Valproic acid-mediated transcriptional regulation of human GM3 synthase (hST3Gal V) in SK-N-BE(2)-C human neuroblastoma cells
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Valproic acid-mediated transcriptional regulation of human GM3 synthase (hST3Gal V) in SK-N-BE(2)-C human neuroblastoma cells1

Haw-young Kwon2,3, Nam-young Kang3, Hyun-mi Dae2,3, Kyoung-sook Kim3, Cheorl-ho Kim4, Su-il Do5, Young-choon Lee2,6

2Department of Biotechnology, and 3Brain Korea 21 Center for Silver-Bio Industrialization, Dong-A University, Busan 604-714, Republic of Korea; 4Molecular and Cellular Glycobiology Unit, Department of Biological Sciences, SungKyunKwan University, Kyunggi-Do 440-746, Republic of Korea; 5Department of Life Science, Ajou University, Kyunggi-Do 443-749, Republic of Korea

1This work was supported by a grant (M1061 9010001-08N1901-00110) from the Korea Science and Engineering Foundation (KOSEF).

6Correspondence to Prof Young-choon LEE.
Phn 82-51-200-7591. Fax 82-51-200-6536.
E-mail yclee@dau.ac.kr

Author contribution Nam-young KANG and Young-choon LEE designed research; Haw-young KWON and Hyun-mi DAE performed research; Kyoung-sook KIM, Cheorl-ho KIM, and Su-il DO contributed new analytical tools and reagents; Young-choon LEE analyzed data; Young-choon LEE wrote the paper.


Aim: To investigate whether valproic acid (VPA) modulates human GM3 synthase (hST3Gal V) mRNA expression, as a part of ganglioside GM3 biosynthesis, in human neuroblastoma cells.

Methods: Using RT-PCR and immunofluorescent confocal microscopy, we examined hST3Gal V mRNA and GM3 levels during VPA-induced differentiation of human neuroblastoma SK-N-BE(2)-C cells. We characterized the VPA-inducible promoter region within the hST3Gal V gene using luciferase constructs carrying 5'-deletions of the hST3Gal V promoter.

Results: RT-PCR indicated that VPA-mediated hST3Gal V induction is transcriptionally regulated. Functional analysis of the 5'-flanking region of the hST3Gal V gene demonstrated that the -177 to -83 region, which contains a cAMP-responsive element (CRE) at -143, functions as the VPA-inducible promoter by actively binding CRE binding protein (CREB). In addition, site-directed mutagenesis and electrophoretic mobility shift assay indicated that the CRE at -143 is crucial for the VPA-induced expression of hST3Gal V in SK-N-BE(2)-C cells.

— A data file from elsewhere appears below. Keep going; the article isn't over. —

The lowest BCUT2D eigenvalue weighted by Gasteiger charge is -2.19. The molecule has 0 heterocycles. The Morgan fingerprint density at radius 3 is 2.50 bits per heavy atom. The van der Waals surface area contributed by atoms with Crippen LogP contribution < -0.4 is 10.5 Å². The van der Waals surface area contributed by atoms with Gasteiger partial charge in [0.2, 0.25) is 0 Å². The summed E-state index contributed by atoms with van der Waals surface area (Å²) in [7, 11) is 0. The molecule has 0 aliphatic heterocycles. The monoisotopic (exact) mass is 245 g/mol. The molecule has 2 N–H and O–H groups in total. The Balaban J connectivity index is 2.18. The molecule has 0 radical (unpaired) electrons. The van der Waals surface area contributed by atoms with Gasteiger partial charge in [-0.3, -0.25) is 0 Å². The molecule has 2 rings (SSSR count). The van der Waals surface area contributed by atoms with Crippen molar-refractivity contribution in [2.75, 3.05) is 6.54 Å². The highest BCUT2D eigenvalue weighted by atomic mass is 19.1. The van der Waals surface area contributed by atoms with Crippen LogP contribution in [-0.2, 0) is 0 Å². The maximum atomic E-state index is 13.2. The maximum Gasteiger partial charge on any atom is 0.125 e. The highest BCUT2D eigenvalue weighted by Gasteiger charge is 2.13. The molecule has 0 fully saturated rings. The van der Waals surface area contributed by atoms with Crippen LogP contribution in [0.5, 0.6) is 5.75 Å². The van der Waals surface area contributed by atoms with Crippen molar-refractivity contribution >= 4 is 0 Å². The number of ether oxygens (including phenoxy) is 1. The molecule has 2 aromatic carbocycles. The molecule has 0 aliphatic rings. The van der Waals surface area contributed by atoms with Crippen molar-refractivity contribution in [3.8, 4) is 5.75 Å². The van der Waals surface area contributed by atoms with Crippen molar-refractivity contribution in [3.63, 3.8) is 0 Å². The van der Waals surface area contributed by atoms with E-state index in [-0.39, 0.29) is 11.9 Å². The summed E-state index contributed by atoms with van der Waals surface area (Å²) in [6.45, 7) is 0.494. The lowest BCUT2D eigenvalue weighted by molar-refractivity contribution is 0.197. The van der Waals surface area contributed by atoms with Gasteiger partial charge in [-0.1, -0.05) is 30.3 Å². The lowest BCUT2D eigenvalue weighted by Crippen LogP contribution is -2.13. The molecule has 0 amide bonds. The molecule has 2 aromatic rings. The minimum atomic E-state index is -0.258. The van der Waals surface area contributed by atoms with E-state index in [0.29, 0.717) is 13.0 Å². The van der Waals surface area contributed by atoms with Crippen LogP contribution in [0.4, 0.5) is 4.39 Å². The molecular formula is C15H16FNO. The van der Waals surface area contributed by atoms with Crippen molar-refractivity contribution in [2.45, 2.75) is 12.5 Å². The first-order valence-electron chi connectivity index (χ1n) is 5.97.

Conclusion: Our results isolated the core promoter region in the hST3Gal V promoter, a CRE at -143, and demonstrated that it is essential for transcriptional activation of hST3Gal V in VPA-induced SK-N-BE(2)-C cells. Subsequent CREB binding to this CRE mediates VPA-dependent upregulation of hST3Gal V gene expression.

Keywords: valproic acid; human GM3 synthase; human neuroblastoma; CREB; transcriptional regulation


Submitted Feb 04, 2008. Accepted for publication Jun 20, 2008.

doi: 10.1111/j.1745-7254.2008.00847.x


Introduction

Valproic acid (VPA), a simple branched-chain fatty acid, is an anti-convulsant that is widely used to treat epilepsy and bipolar disorder[1]. Like several other short-chain fatty acids, such as phenylbutyrate and phenylacetate, VPA also mediates anti-cancer activity on several fronts: it inhibits cell growth, induces differentiation, and promotes apoptosis[2,3]. Recent studies have suggested that these effects are at least partly due to VPA-mediated inhibition of histone deacetylases (HDACs), which causes hyperacetylation and subsequent de-repression and transcriptional activation of genes that are silenced in cancer[46].

Gangliosides are sialic acid-containing glycosphingolipids found in the outer leaflets of vertebrate plasma membranes; they are particularly abundant in cells of the central nervous system[7]. They play important roles in multiple biological processes, such as cell–cell interaction, adhesion, cell differentiation, growth control, and receptor function[8,9]. In addition, they have been studied as brain tissue markers in various mammals[7,8] and tumor markers in neuroectoderm-derived cells[10] and neuroblastoma cells[11].